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The Biosynthesis of Ethanol. Nigel Pugh, Timothy Berry, Shayla Evans , and Tiarra Williams Elizabeth City State University, Elizabeth City, NC. Abstract. Introduction. Methodology. Results.

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The Biosynthesis of Ethanol

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The biosynthesis of ethanol

The Biosynthesis of Ethanol

Nigel Pugh, Timothy Berry, Shayla Evans, and Tiarra Williams Elizabeth City State University, Elizabeth City, NC

Abstract

Introduction

Methodology

Results

Ethanol is renewable source in ferment and distilled liquids. Ethanol can be found in cleaning solvents, medicines, colognes, and aftershave. Ethanol is a benefit in gasoline; it helps lower carbon dioxide, hydrocarbon, and nitrogen emissions. Ethanol is a clean-burning alternative to gasoline. It can be beneficial to the skin because it acts as a cooling agent on the skin. The purpose of this project was to test and see which mixture would make the most ethanol and which solution would be the purest to actual ethanol. The mixture of fructose, yeast water and disodium phosphate produced the most ethanol with 38 milliliters. The mixture of yeast, sucrose, water and disodium phosphate was the purest in form to ethanol. In the future, a common interest will be to find ways to produce ethanol at a faster pace and at a more abundant amount.

Amount of Distilled Ethanol

  • Fermentation

  • Fermentation is a chemical breakdown of a substance by yeast or other microorganisms

  • Used for thousands of years for baking and brewing

  • What is Ethanol Used For?

  • Solvent used in medicines, cleaning solutions, colognes, and after shave

  • Clean burning alternative to gasoline

  • Most gas in the United States is blended with Ethanol

  • The most ethanol currently in gasoline is 15%

  • What is Ethanol?

  • An intoxicating agent used in fermentation and distilled liquids

  • Used in beer and wines

  • Most widely used in biofuels

  • Comes from two main sources: Sugarcane and corn

  • Renewable/Non-Renewable Sources

  • Non-Renewable

  • Resources that cannot be replaced once supply is used up

  • Examples: Oil, Uranium, and Coal

  • Renewable

  • Sources that can be replaced once they are used up

  • Examples: Soil, Water, and Sunlight

  • Make 500 milliliter flasks of sucrose, yeast, disodium phosphate, and water ; bread, sucrose, disodium phosphate, and water; and fructose, disodium phosphate, water, and yeast (Following packet)

  • Connect flask with glass rod to test tube of calcium carbonate

  • Let it ferment overnight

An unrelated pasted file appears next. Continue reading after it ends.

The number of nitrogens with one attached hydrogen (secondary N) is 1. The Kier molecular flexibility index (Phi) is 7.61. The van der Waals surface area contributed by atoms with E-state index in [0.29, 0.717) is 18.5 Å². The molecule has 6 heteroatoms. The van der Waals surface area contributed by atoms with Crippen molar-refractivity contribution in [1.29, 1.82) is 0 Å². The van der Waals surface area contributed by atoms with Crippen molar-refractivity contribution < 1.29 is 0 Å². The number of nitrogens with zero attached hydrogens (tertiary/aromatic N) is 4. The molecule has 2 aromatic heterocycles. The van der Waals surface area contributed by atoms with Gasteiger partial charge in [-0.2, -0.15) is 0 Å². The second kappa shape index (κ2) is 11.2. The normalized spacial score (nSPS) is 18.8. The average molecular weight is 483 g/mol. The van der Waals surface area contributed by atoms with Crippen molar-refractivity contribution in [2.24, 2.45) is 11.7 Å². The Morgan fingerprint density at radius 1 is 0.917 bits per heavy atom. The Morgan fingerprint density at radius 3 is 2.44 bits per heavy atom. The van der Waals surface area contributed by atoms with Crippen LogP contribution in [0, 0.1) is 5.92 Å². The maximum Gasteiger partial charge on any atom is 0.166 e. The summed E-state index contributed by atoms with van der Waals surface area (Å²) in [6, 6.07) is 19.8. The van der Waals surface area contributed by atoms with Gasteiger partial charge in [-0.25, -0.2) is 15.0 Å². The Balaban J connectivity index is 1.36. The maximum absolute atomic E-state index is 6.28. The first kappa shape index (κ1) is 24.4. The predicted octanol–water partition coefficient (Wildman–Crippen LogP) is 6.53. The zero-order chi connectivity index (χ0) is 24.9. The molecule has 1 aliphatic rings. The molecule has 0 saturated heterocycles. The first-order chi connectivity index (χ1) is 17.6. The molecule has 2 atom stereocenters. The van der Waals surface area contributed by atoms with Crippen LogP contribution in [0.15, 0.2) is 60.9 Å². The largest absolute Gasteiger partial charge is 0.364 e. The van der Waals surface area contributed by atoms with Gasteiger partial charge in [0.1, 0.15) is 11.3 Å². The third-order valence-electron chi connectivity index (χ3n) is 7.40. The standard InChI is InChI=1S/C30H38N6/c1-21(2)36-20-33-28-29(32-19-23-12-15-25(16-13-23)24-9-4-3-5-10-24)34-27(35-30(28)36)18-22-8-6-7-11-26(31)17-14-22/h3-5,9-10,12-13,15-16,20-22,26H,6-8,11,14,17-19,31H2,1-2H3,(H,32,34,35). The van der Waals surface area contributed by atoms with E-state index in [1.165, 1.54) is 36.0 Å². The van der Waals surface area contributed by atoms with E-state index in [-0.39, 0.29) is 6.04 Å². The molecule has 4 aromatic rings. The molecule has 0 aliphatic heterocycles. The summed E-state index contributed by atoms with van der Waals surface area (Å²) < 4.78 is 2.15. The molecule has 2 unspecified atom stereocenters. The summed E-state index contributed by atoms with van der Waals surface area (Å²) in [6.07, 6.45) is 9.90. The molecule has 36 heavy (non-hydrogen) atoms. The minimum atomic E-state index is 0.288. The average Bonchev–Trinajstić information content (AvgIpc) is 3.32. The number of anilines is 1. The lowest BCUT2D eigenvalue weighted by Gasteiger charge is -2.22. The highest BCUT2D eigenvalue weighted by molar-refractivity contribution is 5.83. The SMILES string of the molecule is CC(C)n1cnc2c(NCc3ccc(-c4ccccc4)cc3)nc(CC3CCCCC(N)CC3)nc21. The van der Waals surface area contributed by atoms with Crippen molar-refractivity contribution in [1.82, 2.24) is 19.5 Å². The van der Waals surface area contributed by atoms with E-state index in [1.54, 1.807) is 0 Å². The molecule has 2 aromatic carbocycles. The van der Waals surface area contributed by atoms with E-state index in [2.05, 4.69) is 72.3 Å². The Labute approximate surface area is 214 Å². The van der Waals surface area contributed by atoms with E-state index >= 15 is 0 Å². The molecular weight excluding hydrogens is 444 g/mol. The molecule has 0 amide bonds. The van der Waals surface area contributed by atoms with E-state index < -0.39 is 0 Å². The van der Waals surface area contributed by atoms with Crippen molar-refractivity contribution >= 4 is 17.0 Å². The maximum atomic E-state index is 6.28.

• Prepare filter paper in Buchner funnel for filtering

  • Pour fermented solution through Buchner funnel while running vacuum to remove solids

Purpose of Study

Synthesize ethanol from various sources and determine which source produces the most ethanol and the purest ethanol in comparison to absolute ethanol

  • Set up distillation apparatus (make sure all parts match)

  • Pour each solution 19/22 or 22/40 500 milliliter flasks

  • Set flasks in heating mantle (set on ringstands)

  • Collect each ethanol sample from each solution

Acknowledgements

Special thanks to:

V.E.S.T.E.M. and the L.S.A.M.P. programs and the mentors involved, Mrs. Shanta Outlaw, Ms. Jennifer Vanwyck, Mr. RaynardTownsel, Mrs. PrudentiaNgwainbi Dean Harry Bass, and Dr. Ali Khan for making all this possible and aiding in the research and analysis process. This would not have happened without all your help and support.

Hypothesis

The bread, sucrose, water, and disodium phosphate mixture would produce the most distilled pure ethanol in comparison to pure ethanol itself.

References

  • Dip a capillary tube into each ethanol solution

  • Boil 500 milliliters of water while inserting capillary tubes beside thermometer into the water

  • Check tubes to see at what temperature the ethanol boils

  • (n.d.). Retrieved from http://wordnetweb.princeton.edu/perl/webwn?s=ethanol

  • Dictionary Team. (n.d.). Retrieved from http://dictionary.reference.com/browse/distillation?s=t

  • Kimbrough, Doris. Fermentation and Distilation. Lab. Wilmington, NC: University of North Carolina at Wilmington, 2000. Document.

  • Meton, Raja. "Organic Chemistry Lab 1: Biosynthesis of Ethanol." Lab. 2004.

  • Thompson, John. The Biosynthesis of Ethanol. Lab . Eugene, Oregon: Lane Community College, n.d. Document.

  • Weeks, M.G. Aspects of Fermentation and Distillation. PhD Thesis. Auckland, New Zealand, n.d. Document.

  • Kirchoff, M., & Ryan, M. A. (2002). Greener approaches to undergraduate chemistry experiments.. Washington, D.C.: American Chemical Society.


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